The Problem: Students Believe What They Are Told

I attended a high school graduation ceremony last night.  It was great to see so many young men and women excited about their achievements, and the enthusiasm about the world they’re going to enter and affect.

It reminded me of a college graduation ceremony I attended last year.  It was great to see so many young men and women excited about their achievements, and the enthusiasm about the world they’re going to enter and effect.

Does anyone else see a pattern here?  It’s a great example of spaced repetition.  As teachers, we know the power of spaced repetition as a learning strategy.  It’s why teachers review and reassess.  Even adults in the work world know that cramming for an exam doesn’t lead to retained knowledge.  (Well, employees know that – supervisors and management personnel don’t.)

Unfortunately for our bright and enthusiastic young adults, they are reminder over and over again that they are the leaders of tomorrow!  In their mindset, however, tomorrow is, well, tomorrow, because we’ve taught them the importance of using the proper words in the compositions, projects, thesis papers and dissertations.

So why do educators and those that enter the learning environment speak euphemistically?

Indeed, they will be leaders “at some point in the future,” but even the Disney-esque description of “Tomorrowland” has been changed in recent years.  Remember Dick Tracy’s two-way wrist-radio?  We call that an Apple Watch today.  Indeed, fueled by technology, tomorrow is tomorrow.

And it’s not just the learning environment, the media they’re choosing to consume offers the same message, and the encouragement and support that parents provide which augments this mindset.  Consequently, students participate in leadership experiences and internships, study abroad, and then return to prepare to find their role as a leader.  Unfortunately, all to often, they find themselves as the little fish in the big pond of business, sitting in a cubicle, and are told, “You know what?  That’s a great idea!  Now do your job.”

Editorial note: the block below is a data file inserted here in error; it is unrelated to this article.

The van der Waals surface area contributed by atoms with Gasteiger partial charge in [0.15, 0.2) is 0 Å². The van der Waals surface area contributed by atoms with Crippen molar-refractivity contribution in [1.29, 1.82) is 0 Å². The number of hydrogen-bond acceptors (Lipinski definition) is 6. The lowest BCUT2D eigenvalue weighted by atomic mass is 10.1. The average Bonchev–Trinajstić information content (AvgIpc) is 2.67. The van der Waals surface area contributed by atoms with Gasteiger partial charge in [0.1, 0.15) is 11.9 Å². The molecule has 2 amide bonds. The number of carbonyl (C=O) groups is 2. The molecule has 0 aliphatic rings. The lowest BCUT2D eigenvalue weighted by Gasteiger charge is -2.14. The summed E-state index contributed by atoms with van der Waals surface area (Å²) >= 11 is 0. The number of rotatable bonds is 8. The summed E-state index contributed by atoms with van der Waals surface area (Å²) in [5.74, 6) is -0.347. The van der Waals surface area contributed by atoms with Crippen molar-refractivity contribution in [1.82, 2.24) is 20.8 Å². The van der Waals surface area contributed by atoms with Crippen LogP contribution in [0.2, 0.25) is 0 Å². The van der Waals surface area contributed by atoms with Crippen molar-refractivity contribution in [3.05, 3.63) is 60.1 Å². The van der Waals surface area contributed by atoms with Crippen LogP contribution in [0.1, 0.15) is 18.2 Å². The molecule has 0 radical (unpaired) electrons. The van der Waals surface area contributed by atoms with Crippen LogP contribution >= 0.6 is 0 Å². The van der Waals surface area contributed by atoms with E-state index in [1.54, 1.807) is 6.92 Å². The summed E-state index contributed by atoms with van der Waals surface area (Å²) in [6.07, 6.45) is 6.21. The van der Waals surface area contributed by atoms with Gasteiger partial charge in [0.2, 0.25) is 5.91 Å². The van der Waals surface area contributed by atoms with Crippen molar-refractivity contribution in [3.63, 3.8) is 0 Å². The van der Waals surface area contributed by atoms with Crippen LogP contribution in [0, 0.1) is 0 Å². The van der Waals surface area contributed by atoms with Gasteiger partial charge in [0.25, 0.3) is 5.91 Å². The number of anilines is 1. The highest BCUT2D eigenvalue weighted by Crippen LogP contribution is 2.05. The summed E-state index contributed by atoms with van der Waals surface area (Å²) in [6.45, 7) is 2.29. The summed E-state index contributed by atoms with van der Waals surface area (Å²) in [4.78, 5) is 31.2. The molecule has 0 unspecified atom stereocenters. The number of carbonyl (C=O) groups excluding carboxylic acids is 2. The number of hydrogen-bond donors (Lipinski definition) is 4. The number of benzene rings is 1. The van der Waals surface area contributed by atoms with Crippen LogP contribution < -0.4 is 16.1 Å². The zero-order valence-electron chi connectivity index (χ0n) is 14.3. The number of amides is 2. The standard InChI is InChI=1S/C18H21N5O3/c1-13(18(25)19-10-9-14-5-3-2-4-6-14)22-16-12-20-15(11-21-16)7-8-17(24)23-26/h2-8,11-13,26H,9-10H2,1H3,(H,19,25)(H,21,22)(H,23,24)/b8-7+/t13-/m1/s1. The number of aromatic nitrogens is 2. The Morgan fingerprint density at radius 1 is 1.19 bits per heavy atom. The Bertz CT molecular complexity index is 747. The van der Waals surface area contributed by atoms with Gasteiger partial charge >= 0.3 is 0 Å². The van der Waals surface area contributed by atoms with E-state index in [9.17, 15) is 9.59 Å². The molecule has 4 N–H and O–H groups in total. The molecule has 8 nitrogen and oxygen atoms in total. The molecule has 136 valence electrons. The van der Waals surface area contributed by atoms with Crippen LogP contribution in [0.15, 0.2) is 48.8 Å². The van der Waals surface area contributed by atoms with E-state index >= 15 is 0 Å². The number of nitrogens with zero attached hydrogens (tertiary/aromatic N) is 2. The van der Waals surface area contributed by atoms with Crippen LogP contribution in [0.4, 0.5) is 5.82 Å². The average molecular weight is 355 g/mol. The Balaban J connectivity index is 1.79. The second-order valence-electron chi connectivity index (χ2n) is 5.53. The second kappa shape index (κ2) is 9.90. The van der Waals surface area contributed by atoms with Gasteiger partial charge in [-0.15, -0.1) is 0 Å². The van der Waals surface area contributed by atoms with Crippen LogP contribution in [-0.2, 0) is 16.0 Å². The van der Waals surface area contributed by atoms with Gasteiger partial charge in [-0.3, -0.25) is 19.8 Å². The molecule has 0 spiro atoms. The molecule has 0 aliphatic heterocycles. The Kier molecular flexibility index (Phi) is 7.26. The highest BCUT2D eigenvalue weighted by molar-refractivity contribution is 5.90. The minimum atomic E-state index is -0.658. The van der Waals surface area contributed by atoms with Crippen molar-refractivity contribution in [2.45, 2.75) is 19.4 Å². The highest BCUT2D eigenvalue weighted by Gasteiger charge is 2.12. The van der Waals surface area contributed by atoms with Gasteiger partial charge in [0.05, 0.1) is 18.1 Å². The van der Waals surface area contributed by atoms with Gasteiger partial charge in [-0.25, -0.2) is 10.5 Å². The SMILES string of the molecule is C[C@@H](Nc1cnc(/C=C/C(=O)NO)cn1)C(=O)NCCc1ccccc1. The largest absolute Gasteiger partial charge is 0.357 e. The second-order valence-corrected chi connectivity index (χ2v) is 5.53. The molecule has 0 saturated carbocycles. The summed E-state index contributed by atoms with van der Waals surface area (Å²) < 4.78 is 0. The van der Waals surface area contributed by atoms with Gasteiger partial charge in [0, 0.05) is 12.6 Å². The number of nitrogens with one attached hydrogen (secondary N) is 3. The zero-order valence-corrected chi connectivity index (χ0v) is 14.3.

Sure, they’ve been little fish before in elementary school, but that lasted until they got to middle school, and they were big fish in a few short years.  The same thing happened in high school, and the same thing happened in college.  The difference is that there is a known construct of time that makes the “little fish syndrome” bearable.  One knows that they will progress.  The real world?  Not so much.  And even after working for a year and doing great things, they may still be “downsized” since they have the least seniority at the company.  They’re told, “It’s nothing against you…it’s just business,” which is something those steeped in academia don’t teach, and therefore, learners don’t learn.  Perhaps that’s why most new businesses don’t make it to year #2.

To all the graduates this year, remember: the world doesn’t give you honors cords.

Posted in edu-cat-ion.